Vulgar Latin is not called that because it is full of dirty words (pity), but because it was used by the vulgus, or people.
The Latin that people learned in school in the Middle Ages and Renaissance was actually Vulgar Latin which had become the fancy, high-status language.
Vulgar Latin, you will be glad to know, was characterized by simple, rational word order, a disregard of unnecessary distinctions, and a desire for greater regularity in word forms.
www.southwestern.edu /~carlg/Latin_Web/culture8.html   (373 words)

  
 Latin - FrathWiki   (Site not responding. Last check: 2007-10-30)
Latin was influenced by the Celtic dialects and the non-Indo-European
Vulgar Latin, which significantly differed from Classical Latin in grammar, vocabulary, and eventually pronunciation.
Latin Vulgate The Latin and English of the Old and New Testaments in parallel, along with the Complete Sayings of Jesus in parallel Latin and English.
wiki.frath.net /Latin   (1898 words)

  
 Romance languages
All Romance languages descend from Vulgar Latin, the language of soldiers, settlers, and slaves of the Roman Empire, which was substantially different from the Classical Latin of the Roman literati.
The Latin future tense was replaced by new synthetic future and conditional tenses, based on infinitive + present or imperfect tense of HABERE ("to have"), fused to form new inflections.
Vulgar Latin developed different methods of signifying assent: hoc ille ("that (is) it") and hoc ("that"), which became the langues d'oïl and langue d'oc (or Occitan language), respectively.
www.languageexchanges.com /romance_languages.html   (5848 words)

  
 spanish language history & dialects in spain -- castilian andalusian
The history of the Spanish language and the origin of the dialects of Spain begin with the linguistic evolution of Vulgar Latin.
When the classical Latin of the educated Roman classes mixed with the pre-Roman languages of the Iberians, Celts, and Carthaginians, a language called Vulgar Latin appeared.
Arabic and a related dialect called Mozarabic came to be widely spoken in Islamic Spain except in a few remote Christian kingdoms in the North such as Asturias, where Vulgar Latin survived.
www.alsintl.com /languages/spanish.htm   (841 words)

  
 József Herman: Vulgar Latin
Hardback: $55.00 SH Paperback: $22.00 SH Vulgar Latin refers to those features of Latin language that were not recommended by the classical grammarians but existed nonetheless.
Although Vulgar Latin is not well documented, evidence can be deduced from details of the spelling, grammar, and vocabulary that occur in texts of the later Roman Empire, late antiquity, and the early Middle Ages.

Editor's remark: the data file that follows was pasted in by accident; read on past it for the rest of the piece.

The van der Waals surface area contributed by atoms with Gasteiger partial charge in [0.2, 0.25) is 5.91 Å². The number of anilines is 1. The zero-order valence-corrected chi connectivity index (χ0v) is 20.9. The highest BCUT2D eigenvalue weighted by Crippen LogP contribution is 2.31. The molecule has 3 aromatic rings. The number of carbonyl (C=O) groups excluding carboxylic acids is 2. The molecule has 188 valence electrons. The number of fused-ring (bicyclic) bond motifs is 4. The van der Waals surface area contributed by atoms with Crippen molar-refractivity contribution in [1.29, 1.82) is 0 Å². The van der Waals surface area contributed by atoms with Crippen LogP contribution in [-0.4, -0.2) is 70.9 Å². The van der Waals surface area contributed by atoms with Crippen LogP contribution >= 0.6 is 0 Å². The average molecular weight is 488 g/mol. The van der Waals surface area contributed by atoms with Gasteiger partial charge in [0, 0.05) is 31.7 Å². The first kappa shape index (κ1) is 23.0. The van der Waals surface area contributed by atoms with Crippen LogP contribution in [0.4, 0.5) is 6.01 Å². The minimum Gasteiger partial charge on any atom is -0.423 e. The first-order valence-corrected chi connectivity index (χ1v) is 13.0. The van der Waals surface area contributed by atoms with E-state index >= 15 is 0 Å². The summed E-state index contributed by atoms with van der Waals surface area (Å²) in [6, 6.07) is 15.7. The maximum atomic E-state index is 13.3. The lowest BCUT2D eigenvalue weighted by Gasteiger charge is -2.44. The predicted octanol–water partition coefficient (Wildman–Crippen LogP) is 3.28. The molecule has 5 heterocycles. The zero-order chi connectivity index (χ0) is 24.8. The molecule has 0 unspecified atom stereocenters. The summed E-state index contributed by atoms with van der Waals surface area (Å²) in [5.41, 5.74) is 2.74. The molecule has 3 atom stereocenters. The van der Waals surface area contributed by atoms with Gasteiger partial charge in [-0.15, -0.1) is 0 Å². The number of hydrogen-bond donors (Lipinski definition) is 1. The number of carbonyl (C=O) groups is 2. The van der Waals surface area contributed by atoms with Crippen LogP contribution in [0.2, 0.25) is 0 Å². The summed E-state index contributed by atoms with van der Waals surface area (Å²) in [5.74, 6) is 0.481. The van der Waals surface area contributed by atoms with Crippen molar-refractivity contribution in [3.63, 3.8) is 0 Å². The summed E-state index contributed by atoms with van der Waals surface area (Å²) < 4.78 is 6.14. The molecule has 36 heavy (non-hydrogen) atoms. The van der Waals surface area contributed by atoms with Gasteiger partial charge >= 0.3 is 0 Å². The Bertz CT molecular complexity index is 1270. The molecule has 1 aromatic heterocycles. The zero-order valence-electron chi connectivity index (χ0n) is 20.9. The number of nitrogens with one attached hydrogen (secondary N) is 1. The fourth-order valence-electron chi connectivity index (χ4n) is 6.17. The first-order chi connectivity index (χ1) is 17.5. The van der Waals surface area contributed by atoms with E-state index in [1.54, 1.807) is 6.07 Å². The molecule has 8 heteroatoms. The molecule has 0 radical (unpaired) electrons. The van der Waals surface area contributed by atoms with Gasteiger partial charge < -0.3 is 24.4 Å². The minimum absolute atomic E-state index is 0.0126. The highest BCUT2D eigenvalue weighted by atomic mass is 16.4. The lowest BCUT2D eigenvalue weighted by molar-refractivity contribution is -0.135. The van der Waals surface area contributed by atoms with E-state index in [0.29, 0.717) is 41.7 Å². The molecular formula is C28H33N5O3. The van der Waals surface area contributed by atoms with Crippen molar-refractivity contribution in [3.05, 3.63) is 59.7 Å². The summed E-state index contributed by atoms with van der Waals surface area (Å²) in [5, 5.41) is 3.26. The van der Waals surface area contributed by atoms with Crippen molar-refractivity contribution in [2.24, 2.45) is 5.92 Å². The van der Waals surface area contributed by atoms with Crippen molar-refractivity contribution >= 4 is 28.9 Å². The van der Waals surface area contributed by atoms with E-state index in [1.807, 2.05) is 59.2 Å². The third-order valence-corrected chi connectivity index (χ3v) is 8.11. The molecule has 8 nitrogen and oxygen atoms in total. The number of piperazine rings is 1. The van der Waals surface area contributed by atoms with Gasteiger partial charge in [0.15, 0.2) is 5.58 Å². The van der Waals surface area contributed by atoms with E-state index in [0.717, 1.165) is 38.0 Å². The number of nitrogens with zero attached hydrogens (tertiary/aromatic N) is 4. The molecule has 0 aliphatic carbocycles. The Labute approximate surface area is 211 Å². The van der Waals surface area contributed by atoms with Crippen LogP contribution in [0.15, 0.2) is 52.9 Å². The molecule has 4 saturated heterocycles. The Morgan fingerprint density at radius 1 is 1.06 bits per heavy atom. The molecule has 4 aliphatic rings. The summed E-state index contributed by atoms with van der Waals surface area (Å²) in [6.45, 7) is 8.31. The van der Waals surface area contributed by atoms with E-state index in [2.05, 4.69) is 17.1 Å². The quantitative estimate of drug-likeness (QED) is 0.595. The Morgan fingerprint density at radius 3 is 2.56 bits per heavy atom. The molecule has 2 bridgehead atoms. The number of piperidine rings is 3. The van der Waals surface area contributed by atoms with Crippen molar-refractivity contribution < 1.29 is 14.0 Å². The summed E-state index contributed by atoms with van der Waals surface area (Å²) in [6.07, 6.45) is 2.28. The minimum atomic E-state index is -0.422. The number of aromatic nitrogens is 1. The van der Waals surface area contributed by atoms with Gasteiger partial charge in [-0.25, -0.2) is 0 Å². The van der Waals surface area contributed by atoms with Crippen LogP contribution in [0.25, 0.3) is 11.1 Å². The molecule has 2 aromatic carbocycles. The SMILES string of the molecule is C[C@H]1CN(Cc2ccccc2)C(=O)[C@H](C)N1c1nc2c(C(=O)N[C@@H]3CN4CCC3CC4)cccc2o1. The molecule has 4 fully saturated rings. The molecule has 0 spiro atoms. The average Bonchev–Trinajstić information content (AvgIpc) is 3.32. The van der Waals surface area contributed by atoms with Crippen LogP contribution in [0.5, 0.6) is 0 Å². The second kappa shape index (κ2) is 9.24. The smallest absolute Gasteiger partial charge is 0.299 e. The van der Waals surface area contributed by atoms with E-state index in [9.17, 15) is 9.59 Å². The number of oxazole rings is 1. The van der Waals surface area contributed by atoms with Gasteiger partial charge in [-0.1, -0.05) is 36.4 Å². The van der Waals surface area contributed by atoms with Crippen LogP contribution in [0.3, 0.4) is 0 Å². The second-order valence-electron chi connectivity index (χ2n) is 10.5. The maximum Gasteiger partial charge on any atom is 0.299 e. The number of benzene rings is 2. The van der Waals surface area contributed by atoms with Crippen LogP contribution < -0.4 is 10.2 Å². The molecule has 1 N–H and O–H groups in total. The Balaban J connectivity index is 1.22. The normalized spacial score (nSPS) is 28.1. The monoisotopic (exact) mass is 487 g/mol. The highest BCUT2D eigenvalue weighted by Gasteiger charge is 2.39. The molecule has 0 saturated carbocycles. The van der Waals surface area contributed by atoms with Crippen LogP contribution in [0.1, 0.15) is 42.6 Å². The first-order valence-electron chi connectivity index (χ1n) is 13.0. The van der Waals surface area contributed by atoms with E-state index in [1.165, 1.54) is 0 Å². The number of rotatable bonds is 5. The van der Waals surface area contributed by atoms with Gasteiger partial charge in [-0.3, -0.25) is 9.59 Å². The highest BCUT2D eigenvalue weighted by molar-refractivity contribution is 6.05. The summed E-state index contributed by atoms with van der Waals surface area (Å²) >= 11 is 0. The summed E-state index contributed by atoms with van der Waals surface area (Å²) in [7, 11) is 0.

The English translation by Roger Wright accurately portrays Vulgar Latin as a complicated field of study, where little is known with absolute certainty, but a great deal can be worked out with considerable probability through careful critical analysis of the data.
www.psupress.org /books/titles/0-271-02000-8.html   (277 words)

  
 Amazon.com: Vulgar Latin: Books: Jozsef Herman,Roger Wright   (Site not responding. Last check: 2007-10-30)
Vulgar Latin refers to those features of Latin language that were not recommended by the classical grammarians but existed nonetheless.
For Herman, Vulgar Latin is the set of innovations and trends which turn up in the Latin-speaking populations little or not at all influenced by school education and literary models.
"Vulgar Latin" (a name that the author doesn't really like, even if he uses it for reasons of its being the best-known name for it) was the normal speech of the Latin speaking world, and as a result, the language that developed into modern French, Spanish, Italian, and the other Romance languages.
www.amazon.com /Vulgar-Latin-Jozsef-Herman/dp/0271020016   (1616 words)

  
 Romanic Developments from Latin
The Latin which we have in our Classical texts is a formal, literary dialect, used by authors from the Augustan period on, and codified by the Roman school-system in its teaching under the Empire.
Vulgar Latin had split into early forms of the various Romanic tongues, as is evidenced by the Strassburg Oaths, swearing allegiance to Charlemagne, in what is recognizable as clearly distinct proto-languages.
A knowledge of Latin is indispensable for such work on the graduate level, coupled with knowledge of two or more of the Latin-based tongues.
community.middlebury.edu /~harris/LatinBackground/RomanicDev.html   (385 words)

  
 vulgar - Definitions from Dictionary.com
Vulgar is an example of pejoration, the process by which a word develops negative meanings over time.
What is common may be seen as debased, and in the 17th century we begin to find instances of vulgar that make explicit what had been implicit.
Vulgar then came to mean "deficient in taste, delicacy, or refinement." From such uses vulgar has continued to go downhill, and at present "crudely indecent" is among the commonest senses of the word.
dictionary.reference.com /browse/vulgar   (526 words)

  
 Seton's Message Boards :: View topic - Vulgar Latin
St. Jerome translated the Bible into vulgar Latin (hence we call his translation the Vulgate), and this is probably the single greatest source for our knowledge of how most people spoke Latin in antiquity (or at least late antiquity).
It is not a separate language by any means, but it uses fairly simple grammatical constructions and a fairly limited vocabulary, and many of the grammatical constructions used in vulgar Latin would have been considered stylistically atrocious by the literati.
The traditional progression is: made-up Latin the first year, Caesar the second year, Cicero in the third year, and Vergil in the fourth.
www.setonhome.org /phpbb2/viewtopic.php?t=4248&start=0&postdays=0&postorder=asc&highlight=   (361 words)